Wednesday, January 25, 2012

Club Flyers and Invites from 1970s and 1980s: Part 5

Text (c) Robert Barry Francos, 2012
Images are owned by the artists
Also, images can be enlarged by clicking on them.

As stated in an earlier blog, throughout the years I have collected flyers, especially from the 1970s and '80s. Many were sent to me directly by the bands while I was publishing FFanzeen. Below are some scans I made from my personal collection, in no particular order. I did see many of them, but not all, and I will comment on them from time to time. Note that I do not financially profit off of publishing them, but only do so to honor the work that was involved, and for archival purposes.

While it’s questionable whether Marianne Faithfull’s music of this period is punk, her life sure was hardscrabble at the time of this show. As her amazing book (Faithfull: An Autobiography) explained, a later life of substance dependence and the jealousy of others had a negative effect on her career. Yet, with the emergence of her album Broken English, she quickly captured the New York punk audience… well, the First Wave, anyway. I doubt British punk, hardcore, or neo-garage fans cared one way or another, though the latter may have some converts due to Faithfull’s association with the Stones.

Post-Ramones, Joey (RIP) became a scene maker, especially through his yearly birthday bashes. As you can see, this one had an amazing line-up. After Joey’s passing, his brother Mickey Leigh continued the momentum and has maintained the yearly series. It’s an amazing show, year after year, as it always has been.

Robert Gordon has had multiple lives in the business. Starting out as the voice of the fashionista punk band Tuff Darts (his vocals on “Slash” and “All For the Love of Rock’n’Roll” on the Live at CBGB’s LP are the highlights of an otherwise mediocre release). Quitting the band just as they were about to be signed, he denied his past and went the rockabilly route, in my opinion besting out some of the better known bands, such as the overrated Stray Cats. His solo albums and those with the late Link Wray are classic. They helped keep the fire alive and inspiring others. Once, he was married to Manic Panic’s Snooky Bellomo. Meanwhile, he is still touring.

When this later version of the Hoosier seminal bar rock band the Gizmos played at Max’s Kansas City, there were very few in the audience on the Tuesday night. Well, as I remember it, it was a bloated drunk woman who tried to dance with the band onstage, a guy passed out at the bar, their manager, and me (not counting staff). It was actually a very fun show, and was recorded and pressed to an EP titled Never Mind the Sex Pistols, Here’s the Gizmos (still available on Gulcher Records in CD form with nearly an hour of extras). When you hear someone clapping on the 7-incher, c’est moi.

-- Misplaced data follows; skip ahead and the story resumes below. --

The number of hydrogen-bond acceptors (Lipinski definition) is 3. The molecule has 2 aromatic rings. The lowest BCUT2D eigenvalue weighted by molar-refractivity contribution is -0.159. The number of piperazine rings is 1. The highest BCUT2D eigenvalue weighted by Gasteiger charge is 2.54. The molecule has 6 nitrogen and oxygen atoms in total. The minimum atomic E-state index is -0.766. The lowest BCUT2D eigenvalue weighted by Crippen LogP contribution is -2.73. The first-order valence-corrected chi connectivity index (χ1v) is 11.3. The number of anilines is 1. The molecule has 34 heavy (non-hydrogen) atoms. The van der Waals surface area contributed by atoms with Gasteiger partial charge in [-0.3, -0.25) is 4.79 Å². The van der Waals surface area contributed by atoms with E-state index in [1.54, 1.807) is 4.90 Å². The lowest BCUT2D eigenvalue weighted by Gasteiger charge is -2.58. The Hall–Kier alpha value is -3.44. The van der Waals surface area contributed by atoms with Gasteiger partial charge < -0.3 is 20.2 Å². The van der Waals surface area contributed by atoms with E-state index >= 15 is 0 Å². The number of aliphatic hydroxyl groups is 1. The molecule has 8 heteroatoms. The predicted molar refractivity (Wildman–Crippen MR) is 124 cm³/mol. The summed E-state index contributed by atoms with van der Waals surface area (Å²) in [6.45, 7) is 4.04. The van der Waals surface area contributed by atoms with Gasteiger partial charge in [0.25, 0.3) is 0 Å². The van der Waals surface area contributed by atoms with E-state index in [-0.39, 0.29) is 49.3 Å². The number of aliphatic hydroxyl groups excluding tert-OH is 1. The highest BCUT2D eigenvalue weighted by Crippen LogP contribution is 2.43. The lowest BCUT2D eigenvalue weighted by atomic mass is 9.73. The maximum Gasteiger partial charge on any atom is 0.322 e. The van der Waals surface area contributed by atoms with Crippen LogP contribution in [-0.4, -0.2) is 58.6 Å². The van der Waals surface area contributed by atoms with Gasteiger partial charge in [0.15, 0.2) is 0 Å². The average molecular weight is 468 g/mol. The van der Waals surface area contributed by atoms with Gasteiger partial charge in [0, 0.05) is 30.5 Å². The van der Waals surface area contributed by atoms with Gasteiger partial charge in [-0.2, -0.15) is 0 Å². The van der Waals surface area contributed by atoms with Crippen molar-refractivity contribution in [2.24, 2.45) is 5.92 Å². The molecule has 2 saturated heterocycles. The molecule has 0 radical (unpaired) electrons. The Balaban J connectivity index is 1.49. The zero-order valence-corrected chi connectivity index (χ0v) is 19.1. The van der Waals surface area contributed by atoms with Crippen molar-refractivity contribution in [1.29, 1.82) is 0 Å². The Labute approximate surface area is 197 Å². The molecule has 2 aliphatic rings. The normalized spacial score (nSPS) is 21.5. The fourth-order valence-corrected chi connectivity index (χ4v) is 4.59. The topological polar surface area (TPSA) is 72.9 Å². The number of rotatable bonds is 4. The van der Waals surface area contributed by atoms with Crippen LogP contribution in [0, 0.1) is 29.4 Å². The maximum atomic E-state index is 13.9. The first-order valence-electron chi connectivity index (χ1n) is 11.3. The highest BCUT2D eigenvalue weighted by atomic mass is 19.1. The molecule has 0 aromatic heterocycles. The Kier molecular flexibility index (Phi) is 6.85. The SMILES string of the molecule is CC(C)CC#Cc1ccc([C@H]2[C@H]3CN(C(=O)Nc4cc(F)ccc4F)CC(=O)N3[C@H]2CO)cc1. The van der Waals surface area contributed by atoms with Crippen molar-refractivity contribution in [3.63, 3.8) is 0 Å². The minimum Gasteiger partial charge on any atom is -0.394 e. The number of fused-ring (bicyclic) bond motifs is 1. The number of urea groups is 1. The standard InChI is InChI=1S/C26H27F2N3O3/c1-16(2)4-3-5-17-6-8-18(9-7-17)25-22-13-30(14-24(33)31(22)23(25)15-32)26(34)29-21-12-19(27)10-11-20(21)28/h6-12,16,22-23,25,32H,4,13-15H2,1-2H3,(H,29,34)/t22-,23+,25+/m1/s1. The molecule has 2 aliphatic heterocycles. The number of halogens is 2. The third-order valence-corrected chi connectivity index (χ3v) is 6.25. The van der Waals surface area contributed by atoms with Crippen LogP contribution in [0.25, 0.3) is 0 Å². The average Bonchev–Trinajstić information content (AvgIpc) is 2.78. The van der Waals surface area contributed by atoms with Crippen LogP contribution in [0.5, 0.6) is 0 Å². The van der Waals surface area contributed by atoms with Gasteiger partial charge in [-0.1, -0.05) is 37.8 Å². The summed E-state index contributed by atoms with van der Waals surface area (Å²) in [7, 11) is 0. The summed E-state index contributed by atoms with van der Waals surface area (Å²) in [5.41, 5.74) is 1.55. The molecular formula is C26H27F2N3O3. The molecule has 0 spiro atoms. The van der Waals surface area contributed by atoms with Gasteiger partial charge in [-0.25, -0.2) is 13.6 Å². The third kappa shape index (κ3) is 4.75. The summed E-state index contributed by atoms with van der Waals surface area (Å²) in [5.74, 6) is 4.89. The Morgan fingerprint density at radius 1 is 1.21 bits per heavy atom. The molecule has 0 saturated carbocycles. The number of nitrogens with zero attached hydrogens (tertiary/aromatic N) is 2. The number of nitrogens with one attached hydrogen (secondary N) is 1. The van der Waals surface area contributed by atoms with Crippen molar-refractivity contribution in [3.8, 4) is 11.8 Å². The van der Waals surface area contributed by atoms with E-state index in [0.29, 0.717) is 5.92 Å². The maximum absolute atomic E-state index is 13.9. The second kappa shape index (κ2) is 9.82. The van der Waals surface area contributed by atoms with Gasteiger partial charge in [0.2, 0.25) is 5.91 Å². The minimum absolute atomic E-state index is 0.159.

If I remember correctly, I was invited to this show by Doll House (hence the crossed off names). Unfortunately, I never did get to see the show, nor Doll House. And the only time I’ve seen Cheetah Chrome other than numerous Dead Boys shows and one with the Skels, was playing with Spacely (RIP) and Jerry Nolan (RIP) at the Johnny Thunders Memorial show during the early 1990s.

I did not see the Mad Orphans play, though I met the two leads (then a couple), Cynthia Sley and Ivan Julian, at a taping of Videowave, a cable access television show. Previously, both had been in seminal New York bands: Cynthia with the Bush Tetras and Ivan with Richard Hell’s Void Oids.

SST was one of the leaders in SoCal hardcore, and I’m grateful to have been on their mailing list to get all those great groundbreaking albums at the time. Because of that, when all these bands and artists came to New York, I was well aware of who they were, and their possibilities. I’m not sure why I didn’t attend these shows (probably was away visiting my then-girlfriend), but it was a loss.

With tongue firmly in cheek, the Undead rose from the body of the Misfits, with Bobby Steele (now an ultra-conservative Tea Party follower, fer chrizzake) at its head. No, I didn’t see the Undead, but Bobby’s then-girlfriend, Lori Wedding, posed for the front cover of FFanzeen mag wearing one of our tee-shirts.

Bensonhurst, Brooklyn, my native turf, was nuts about either disco or the Rat Pack, depending on the age of the listener. For me, it was the Ramones, of course, but I never did fit in there. Anyway, somewhere in the area, usually at the Walker Theater on 18th Avenue and 69th Street, or at the Rex Manor in neighboring Bay Ridge, there were often shows catered to the audience of my parent’s generation. Sometimes it would be Jerry Vale or Pat Cooper, and for this particular show, a Rat Pack tribute. Okay, this isn’t a punk flyer, but it’s odd enough, don’t you think? Oh, if I have it correctly, Liza’s impersonator is a drag queen (I wonder if the audience was aware of that?).

Ah, the Elgin. You hadda be there (and, unfortunately, I was). This is a part of New York’s punk history that is almost never discussed, for some reason (not even mentioned on the Elgin’s Wikipedia page). Barbara MacKay, of the gawdawful band the Hot Nuts, tried to make the revival film showcase Elgin Theater into a punk rock palace in 1977. Posting flyers around town lying that Blondie was going to play at the opening (probably hoping they would come anyway), she attracted a modest crowd (including me) to the multi-band opening night. It was awful. The sound was terrible, the bands ranged from hippie to prog, hard rock to pop (including Sweet Star, John Collins, the boring Harry Toledo, Brute Force [not the British “King of Fuh” singer], Kongress, Grand Slam, and White Gold). Heck, there was even some flame swallowing. There was no consistency, and I’m sure the bands felt as ripped off as the audience. The Elgin was gone within the month, and the Chelsea digs is now a dance repertory space.

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